Without a doubt, Tadao Ando is one of the most influential architects working today. Even if you’ve not heard his name before – which is more than fair enough, the quiet 80-year-old is not much of a self-publicist – you’ll have certainly come across some of his buildings.
The Modern Art Museum of Fort Worth in Texas, the Langen Foundation, even a public toilet surrounded by cherry trees in Tokyo, the Pritzker prize-winning architect has many a magnificent project under his belt, which makes it all the more impressive that he has absolutely no formal training whatsoever. Before he segued into the building arts, his career was of a more pugilistic bent: he was a professional boxer. That was until he was struck by the Frank Lloyd Wright-designed Imperial Hotel in Tokyo. From then on there was no going back.
Over time he’s developed an instantly recognisable style, utilising glass and concrete in beautiful curves and naturalistic shapes, designing deceptively complex spatial circulation in a way that makes it look and feel minimal, simple almost. If you need a visual definition of Zen, his projects are it. The reason we’re talking about Ando-san however isn’t solely for his architectural work, though there’s more than enough virtue there. Instead though, we managed to briefly hear from the man about his latest tie-in with Bulgari, the third piece designed in collaboration with the Italian heritage watchmaker.
The first question therefore is the simplest: why a watch? “Time is as meaningful to human beings as is living,” says Tadao. “When we display it like a clock, I believe it is not just counting time but is a way to express oneself. A watch is more than a device to keep time. I’m trying to express something that goes beyond the basic functions of a watch. “I believe that with a watch, you can instantly perceive a person’s personality, their hopes, their experiences. That is how I designed this watch; considering the shape, the colour and the size.”
That’s a way of thinking that any watch collector should be nodding their head in agreement at. None of us invest in a timepiece because it can tell the time. That’s insane. We do it because it’s a statement about ourselves, be that shallow like you just got a big bonus or personal, like a horological heirloom.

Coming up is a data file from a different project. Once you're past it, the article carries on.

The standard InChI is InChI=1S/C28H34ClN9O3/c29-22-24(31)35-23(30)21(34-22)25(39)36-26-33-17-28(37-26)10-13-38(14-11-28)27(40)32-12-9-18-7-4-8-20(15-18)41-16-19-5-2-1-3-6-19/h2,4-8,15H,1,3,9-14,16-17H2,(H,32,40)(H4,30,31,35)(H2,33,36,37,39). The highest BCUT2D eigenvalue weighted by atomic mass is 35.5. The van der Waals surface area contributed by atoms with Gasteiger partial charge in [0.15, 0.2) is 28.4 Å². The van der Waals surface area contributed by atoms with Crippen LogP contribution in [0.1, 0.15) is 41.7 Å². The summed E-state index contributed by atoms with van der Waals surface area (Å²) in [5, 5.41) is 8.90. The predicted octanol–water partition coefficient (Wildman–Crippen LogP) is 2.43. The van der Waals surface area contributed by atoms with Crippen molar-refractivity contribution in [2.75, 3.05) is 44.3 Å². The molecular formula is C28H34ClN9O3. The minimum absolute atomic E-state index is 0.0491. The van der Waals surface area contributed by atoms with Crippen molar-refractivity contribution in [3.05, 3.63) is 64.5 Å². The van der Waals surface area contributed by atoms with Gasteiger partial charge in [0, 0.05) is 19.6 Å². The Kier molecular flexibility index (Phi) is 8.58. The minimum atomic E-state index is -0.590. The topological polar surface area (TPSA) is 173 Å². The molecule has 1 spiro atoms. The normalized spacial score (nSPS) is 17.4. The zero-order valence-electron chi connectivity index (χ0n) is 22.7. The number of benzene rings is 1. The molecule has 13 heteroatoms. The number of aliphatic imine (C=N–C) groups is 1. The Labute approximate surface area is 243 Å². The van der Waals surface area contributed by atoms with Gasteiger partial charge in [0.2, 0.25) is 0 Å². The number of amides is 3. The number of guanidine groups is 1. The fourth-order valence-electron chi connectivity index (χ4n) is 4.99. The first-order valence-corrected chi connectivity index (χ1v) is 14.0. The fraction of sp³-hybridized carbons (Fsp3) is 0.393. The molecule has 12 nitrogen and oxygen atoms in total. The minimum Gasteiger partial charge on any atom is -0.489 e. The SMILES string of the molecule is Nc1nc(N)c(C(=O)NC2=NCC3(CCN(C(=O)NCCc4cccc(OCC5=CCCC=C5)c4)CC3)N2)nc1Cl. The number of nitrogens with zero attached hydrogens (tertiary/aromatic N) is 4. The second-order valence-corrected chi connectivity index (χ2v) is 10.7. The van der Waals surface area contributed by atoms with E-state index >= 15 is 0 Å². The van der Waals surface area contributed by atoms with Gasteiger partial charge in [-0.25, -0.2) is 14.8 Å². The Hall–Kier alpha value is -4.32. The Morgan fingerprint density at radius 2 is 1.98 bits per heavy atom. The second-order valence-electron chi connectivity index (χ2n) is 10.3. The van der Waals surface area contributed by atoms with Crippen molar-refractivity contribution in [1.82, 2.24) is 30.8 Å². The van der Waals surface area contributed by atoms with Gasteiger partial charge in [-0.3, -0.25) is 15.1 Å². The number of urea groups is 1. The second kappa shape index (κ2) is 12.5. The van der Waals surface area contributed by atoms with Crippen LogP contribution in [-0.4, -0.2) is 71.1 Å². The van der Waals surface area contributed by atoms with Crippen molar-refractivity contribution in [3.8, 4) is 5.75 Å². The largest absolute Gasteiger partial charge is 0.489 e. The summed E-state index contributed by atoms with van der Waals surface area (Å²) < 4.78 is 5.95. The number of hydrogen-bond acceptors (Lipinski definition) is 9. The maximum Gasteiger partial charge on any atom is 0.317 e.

From the sound of it, Tadao was aiming more towards the latter. Based on the ultra-thin Octo Finissimo with its angular, Genta-designed case and in this instance blacked out, stealthy look, the latest watch from the maestro of concrete curves is an absolutely stunner.
A dark blue dial, complete with the swirls of a zen garden (or Tadao Ando building) is interrupted only by a shining gold crescent moon on the lower half of the dial. It’s relatively straightforward by far more detailed than it at first appears, a watchmaking allegory for the man’s particular architectural angle. “I think of the dark blue colour of the watch face as the full moon in the dark blue colour of the night sky.”
While the swirls have been there on both previous Bulgari collaborations, why in this instance did Tadao decide to incorporate the moon? Everything has a reason. “I wanted to make a watch that would inspire people to put it on and have hope that they can make it to the other side of the world. I wanted to make a watch that says, in this time of pandemic, we must all find hope, no matter what. By using the image of the moon I wanted a watch that was more mystical. In that sense I think the moon is mystical and full of hope. I want to create a watch that is also full of hope.”
The end result is the most beautiful collaboration between watchmaker and architect so far and we’re hoping it won’t be the last. As for Tadao’s architectural side, he recently completed the He Art Museum in China, so we’re sure there’s plenty more to come.
More details at Tadao Ando.